"We want to make everybody feel welcome in our neighborhood,” Jones said. "I grew up in this neighborhood. I saw it fall down and … I really want to see it come back up. I see a lot of redevelopment come up in this neighborhood, and one of my ideas was to put something together where I can bring the neighborhood together.”
Jones took his idea to Commensal Cincinnati, a loosely formed organization founded in April to empower neighborhoods by combining people’s "time, talent and treasure” into storytelling, art and food projects.
“One of the things that we’re trying to do is cultivate connection, compassion and community within these neighborhoods where there may be tension already or where people don't really get an opportunity to come together with someone who may have a different value or where they may be different from each other," Kelsey Kinnemeyer said.
She’s an interior designer who quit her job at a local architectural firm to gather what she calls Commensal’s “Brain Trust,” a group of about 10 people who work on the project.
They chose Walnut Hills to “run with the energy” of organizations like the Walnut Hills Redevelopment Foundation and Cincy Stories, which are already working to bridge divides in the neighborhood.
“Even Stevie Wonder can see that Walnut Hills is the new OTR,” said Commensal member Sharee Allen, quoting an idea she recently heard a Walnut Hills resident express. “So, it’s just making sure that when new businesses move into the community that we’re doing it in a responsible way and in a way that considers everyone who already lives here.”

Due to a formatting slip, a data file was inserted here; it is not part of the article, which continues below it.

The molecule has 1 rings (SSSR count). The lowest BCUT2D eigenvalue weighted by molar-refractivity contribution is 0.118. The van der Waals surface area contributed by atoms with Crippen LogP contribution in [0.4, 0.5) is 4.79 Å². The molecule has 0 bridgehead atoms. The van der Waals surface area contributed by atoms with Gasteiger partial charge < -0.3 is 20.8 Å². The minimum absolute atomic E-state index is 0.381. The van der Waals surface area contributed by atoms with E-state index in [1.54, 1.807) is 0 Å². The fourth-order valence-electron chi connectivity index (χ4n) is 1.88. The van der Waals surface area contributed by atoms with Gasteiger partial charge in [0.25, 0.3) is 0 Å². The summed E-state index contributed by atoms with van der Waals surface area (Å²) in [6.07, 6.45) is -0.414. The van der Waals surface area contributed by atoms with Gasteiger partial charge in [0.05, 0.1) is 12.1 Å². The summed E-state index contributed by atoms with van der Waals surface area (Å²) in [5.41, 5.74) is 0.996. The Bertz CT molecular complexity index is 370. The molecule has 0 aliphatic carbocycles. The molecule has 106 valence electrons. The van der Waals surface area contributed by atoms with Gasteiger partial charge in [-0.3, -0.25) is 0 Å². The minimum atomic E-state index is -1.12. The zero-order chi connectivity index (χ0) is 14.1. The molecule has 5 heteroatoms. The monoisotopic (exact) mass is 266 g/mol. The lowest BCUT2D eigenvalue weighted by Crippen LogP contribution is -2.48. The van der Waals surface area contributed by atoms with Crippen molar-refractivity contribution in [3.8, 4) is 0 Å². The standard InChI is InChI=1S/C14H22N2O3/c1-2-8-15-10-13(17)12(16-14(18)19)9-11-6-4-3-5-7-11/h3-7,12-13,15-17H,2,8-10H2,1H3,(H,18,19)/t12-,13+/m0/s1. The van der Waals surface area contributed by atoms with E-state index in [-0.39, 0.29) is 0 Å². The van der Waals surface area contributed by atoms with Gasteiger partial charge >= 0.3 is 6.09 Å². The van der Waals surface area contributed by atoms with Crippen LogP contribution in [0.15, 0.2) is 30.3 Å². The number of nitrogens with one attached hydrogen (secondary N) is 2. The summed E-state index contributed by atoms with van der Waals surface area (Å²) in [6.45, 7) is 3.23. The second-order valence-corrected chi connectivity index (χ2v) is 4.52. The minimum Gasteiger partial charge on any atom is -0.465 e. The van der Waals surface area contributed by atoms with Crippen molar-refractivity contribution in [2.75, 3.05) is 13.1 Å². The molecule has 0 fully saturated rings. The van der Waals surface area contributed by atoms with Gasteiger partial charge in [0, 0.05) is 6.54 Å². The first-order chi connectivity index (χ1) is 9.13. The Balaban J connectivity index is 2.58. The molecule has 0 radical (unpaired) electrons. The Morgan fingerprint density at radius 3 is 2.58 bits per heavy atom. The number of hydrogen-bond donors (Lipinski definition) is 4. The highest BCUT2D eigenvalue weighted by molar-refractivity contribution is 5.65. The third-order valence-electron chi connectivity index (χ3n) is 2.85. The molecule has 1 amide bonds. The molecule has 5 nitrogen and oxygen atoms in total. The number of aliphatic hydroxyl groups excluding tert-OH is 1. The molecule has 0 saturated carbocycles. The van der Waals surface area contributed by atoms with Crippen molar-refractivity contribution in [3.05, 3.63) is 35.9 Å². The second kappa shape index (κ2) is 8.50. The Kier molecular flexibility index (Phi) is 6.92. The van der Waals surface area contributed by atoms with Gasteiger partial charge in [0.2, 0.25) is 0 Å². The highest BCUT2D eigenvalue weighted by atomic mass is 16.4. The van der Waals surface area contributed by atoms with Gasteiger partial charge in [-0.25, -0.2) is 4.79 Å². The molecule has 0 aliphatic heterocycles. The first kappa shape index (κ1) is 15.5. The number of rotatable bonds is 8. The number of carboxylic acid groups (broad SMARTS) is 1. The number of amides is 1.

Allen, an art therapist and photographer, worries about economically disadvantaged members of Walnut Hills’ diverse neighborhood getting pushed out as higher-end apartments, bars and restaurants pop up. She hopes Commensal can help developers, builders and community members “break bread” at the same table to prevent gentrification.
And that’s where Jones came in as Commensal’s “community liaison” by suggesting the portrait project and helping draw in local families.
“We were watching a movie in class and this man, he was taking portraits of homeless people. And one thing I wanted to do, as a spinoff of his idea, was to make it for everybody -- not just homeless or mentally ill people,” Jones said.
He wants to rebuild hope within neighborhood families who might not be able to afford hiring a professional photographer for portraits.
All participating families will get free digital copies of their portraits, but Commensal will also be accepting donations to help those who can’t pay to get an 8-by-10-inch print at $5 each. The prints will be available for pick up from 4 to 8 p.m. June 30 at the Cincy Stories gallery at 961 E. McMillan St., where an artist research project that Commensal has been helping conduct will have its final showcase.
Kinnemeyer said Commensal is currently working on inexpensive events that don’t need great monetary donations, but rather ask people to give of their time and talent. Jones sets a high bar for future volunteers as he has filmed videos for his football team, founded Purcell Marian’s photography club and started up his own photography company, Studio Editz.
Commensal Cincinnati will eventually apply for grants through ArtWorks or a local business accelerator as Kinnemeyer said they plan to expand this year.
"Price Hill is going to be our next focus, so we'll probably spend a couple more months in Walnut Hills before we move on to Price Hill,” Kinnemeyer said. “Then we have a couple more neighborhoods like the West End and Mount Auburn on our list as well that we'd like to tackle."